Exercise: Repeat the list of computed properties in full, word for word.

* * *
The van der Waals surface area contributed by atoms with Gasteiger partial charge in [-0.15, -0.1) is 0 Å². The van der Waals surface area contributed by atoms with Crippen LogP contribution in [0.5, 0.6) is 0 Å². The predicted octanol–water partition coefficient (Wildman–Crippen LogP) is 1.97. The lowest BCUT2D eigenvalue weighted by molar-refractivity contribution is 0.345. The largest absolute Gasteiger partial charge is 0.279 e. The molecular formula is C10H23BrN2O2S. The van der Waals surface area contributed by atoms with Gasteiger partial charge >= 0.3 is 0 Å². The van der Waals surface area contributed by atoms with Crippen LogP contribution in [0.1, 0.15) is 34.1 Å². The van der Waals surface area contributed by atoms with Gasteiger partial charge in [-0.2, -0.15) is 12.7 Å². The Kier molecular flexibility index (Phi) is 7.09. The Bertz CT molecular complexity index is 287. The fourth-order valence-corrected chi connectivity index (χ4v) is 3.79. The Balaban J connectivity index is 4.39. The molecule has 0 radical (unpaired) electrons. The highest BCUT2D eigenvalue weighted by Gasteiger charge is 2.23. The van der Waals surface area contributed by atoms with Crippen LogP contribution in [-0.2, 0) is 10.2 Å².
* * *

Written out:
The van der Waals surface area contributed by atoms with Gasteiger partial charge in [-0.15, -0.1) is 0 Å². The van der Waals surface area contributed by atoms with Crippen LogP contribution in [0.5, 0.6) is 0 Å². The predicted octanol–water partition coefficient (Wildman–Crippen LogP) is 1.97. The lowest BCUT2D eigenvalue weighted by molar-refractivity contribution is 0.345. The largest absolute Gasteiger partial charge is 0.279 e. The molecular formula is C10H23BrN2O2S. The van der Waals surface area contributed by atoms with Gasteiger partial charge >= 0.3 is 0 Å². The van der Waals surface area contributed by atoms with Crippen LogP contribution in [0.1, 0.15) is 34.1 Å². The van der Waals surface area contributed by atoms with Gasteiger partial charge in [-0.2, -0.15) is 12.7 Å². The Kier molecular flexibility index (Phi) is 7.09. The Bertz CT molecular complexity index is 287. The fourth-order valence-corrected chi connectivity index (χ4v) is 3.79. The Balaban J connectivity index is 4.39. The molecule has 0 radical (unpaired) electrons. The highest BCUT2D eigenvalue weighted by Gasteiger charge is 2.23. The van der Waals surface area contributed by atoms with Crippen LogP contribution in [-0.2, 0) is 10.2 Å².